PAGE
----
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Chameli turns 18: Kareena Kapoor’s pathbreaking film dared to normalise Indian social taboos

Kareena Kapoor’s sensitive depiction of the life of a sex worker was both refreshing and rare. On Chameli’s 18th anniversary, revisiting its timeless appeal.

Shreya Paul
Jan 04, 2022
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A lone night; two strangers; and a world of stories between them. Sudhir Mishra’s Chameli was all this and more. Pitting the then-superstar Kareena Kapoor in the titular role of a sex worker, Mishra placed the subtler Rahul Bose as her compatriot in their single night of interaction. 

Released in 2004, the film had been co-written and directed by Anant Balani, whose unfortunate demise during the shoot, led to Mishra taking on the directorial reigns. While Balani’s perspective was quite different to Mishra’s, the latter’s introduction into the project lent it the required gritty realism of the streets.

Chameli’s life and its backstory are adequately revisited through the night, while Aman (Bose) still remains a sketchy figure with bits of information on him here and there. This move was a purposeful one to subvert the male-dominated narratives of the time that provided women with secondary (sometimes tertiary) roles. In most films, women characters worked only as enablers to propel the story of the men. 

In fact, Balani’s treatment of Kapoor’s character was both natural and realistic. Chameli not only takes her work merely as that – work, but she never occupies the space of the oppressed victim or pathetic damsel in distress who takes up the profession when left with nary a choice. 

Chameli's gait, donning the blood-red saree, clung low on her hips; her slightly-overdone makeup with jewellery enhancing her facial features; and a beautifully long mane left untethered – all of these little nuances constituted her being, giving viewers a hint of her personality and how she chooses to deal with life while being a sex worker. 


Where Mishra scored brownie points was in his insistence to not showcase sex work as any ‘different.’ Chameli talks about her work practically and even offers her services to Aman. 

On his refusal, she further requests him to give in since she had not had a single client through the night and couldn’t do her ‘boni’. The fact that she uses this common Hindi trade parlance, shows how transactional and business-minded her approach to sex work is.


This honesty, however, is strictly reserved for the women in Chameli's universe. The men are shown as more hypocritical. They shun these women in broad daylight but have no qualms getting involved with them in the shadows of the night. 

The film showcases how most men regard sex workers – as moral outliers who are ‘impure’ and ought to be treated as such. Even the seemingly humane Aman pushes Chameli’s hand away when she extends it in good faith.


Having said this, Mishra also introduced another fascinating element of realism through a discussion that Chameli and her colleagues have one day. They mock their rich, alpha clients who always feel the need to act as the knight in shining armour when they see distressed souls.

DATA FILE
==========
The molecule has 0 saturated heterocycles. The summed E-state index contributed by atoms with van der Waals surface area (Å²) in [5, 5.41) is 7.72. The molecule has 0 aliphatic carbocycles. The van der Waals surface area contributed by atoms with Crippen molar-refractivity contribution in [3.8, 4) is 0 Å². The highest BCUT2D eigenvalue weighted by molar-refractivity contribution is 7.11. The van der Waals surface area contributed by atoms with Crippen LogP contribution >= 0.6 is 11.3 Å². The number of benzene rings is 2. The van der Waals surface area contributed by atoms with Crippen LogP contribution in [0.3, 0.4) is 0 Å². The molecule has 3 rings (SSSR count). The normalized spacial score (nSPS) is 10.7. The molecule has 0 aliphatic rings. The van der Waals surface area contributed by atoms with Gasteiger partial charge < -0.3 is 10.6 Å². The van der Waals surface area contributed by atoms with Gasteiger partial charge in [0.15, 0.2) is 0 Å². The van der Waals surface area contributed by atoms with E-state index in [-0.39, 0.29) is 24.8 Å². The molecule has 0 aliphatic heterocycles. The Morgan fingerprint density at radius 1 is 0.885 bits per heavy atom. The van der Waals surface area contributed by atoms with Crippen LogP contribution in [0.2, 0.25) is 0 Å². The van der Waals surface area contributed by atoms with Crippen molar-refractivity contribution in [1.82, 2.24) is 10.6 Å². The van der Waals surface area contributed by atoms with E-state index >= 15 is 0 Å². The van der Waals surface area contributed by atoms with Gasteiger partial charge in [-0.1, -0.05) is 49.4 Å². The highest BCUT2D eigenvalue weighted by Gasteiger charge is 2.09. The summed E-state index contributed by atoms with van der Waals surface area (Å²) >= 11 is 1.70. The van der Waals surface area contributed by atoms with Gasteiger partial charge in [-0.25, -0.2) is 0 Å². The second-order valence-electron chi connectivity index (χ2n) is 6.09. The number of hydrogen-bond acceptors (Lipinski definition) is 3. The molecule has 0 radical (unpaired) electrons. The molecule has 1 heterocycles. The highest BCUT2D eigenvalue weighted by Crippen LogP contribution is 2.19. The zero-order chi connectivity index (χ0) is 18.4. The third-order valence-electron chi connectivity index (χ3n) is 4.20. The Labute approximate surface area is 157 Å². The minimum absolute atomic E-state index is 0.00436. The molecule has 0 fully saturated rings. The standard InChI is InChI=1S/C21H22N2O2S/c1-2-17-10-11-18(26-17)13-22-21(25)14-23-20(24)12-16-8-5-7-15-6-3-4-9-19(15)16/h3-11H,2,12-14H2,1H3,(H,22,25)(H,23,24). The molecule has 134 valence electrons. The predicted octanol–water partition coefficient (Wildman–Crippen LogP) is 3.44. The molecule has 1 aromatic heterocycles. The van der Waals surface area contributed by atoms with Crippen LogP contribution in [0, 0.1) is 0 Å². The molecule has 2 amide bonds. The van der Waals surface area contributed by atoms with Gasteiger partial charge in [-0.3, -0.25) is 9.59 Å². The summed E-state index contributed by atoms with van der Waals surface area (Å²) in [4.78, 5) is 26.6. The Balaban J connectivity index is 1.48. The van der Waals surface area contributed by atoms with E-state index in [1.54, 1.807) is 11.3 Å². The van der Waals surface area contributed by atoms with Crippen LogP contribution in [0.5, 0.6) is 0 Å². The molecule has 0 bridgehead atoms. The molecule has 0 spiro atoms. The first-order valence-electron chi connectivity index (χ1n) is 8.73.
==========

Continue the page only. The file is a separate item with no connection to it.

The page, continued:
Even if they don’t deign to recognise them publicly, they’re always willing to lend a helping hand to these sex workers. The women joke about concocting heart-wrenching backstories that would immediately play on the men’s sympathies, and they’d quickly agree to pay them extra. 

Chameli herself confesses to having taken many ‘a 500-rupee notes by using such strategies. Mishra’s eye for detail is at full display here. He insists his viewers see these women as financially independent beings, as flawed as anyone else.


But where the film really stands out is in its warmth. Despite her hard, scheming exterior, Chameli is a sweet-natured girl with a heart of gold. Having faced trying circumstances, she uses her pragmatism to good use, a skill that also helps her be strictly professional in her work. 

But something about Aman encourages her to be her own person in front of him. She slowly opens up to him in subtle ways, giving glimpses of the childlike innocence in her. 

A touching sequence in the film comes through with Sunidhi Chauhan's lilting number 'Bhaage Re Mann', which deftly captures Chameli's free spirit and how she wishes to break out of her restrictive circumstances and live life with an undaunted approach. 

Mishra populates some of his intimate scenes with Chameli’s concern for Aman, her suppressed affection towards him or even her fondness towards the young tea-stall helper who she aids so that he can go to school someday. But Mishra never sees these qualities as redemptive, he merely states that her persona is such. It’s not a ‘compensation’ for being a prostitute, it’s just her nature.


Chameli was surely a pathbreaking film for the entire crew associated with it. Kapoor’s otherwise commercial successes were in stark contrast with her role in Chameli. Always having played the quintessential Bollywood 'diva', Kapoor’s conscious decision to step into Mishra’s world, sans the glitz and glamour, paid worthy dividends when the actress bagged the Filmfare for Best Performance.

Watch the film here

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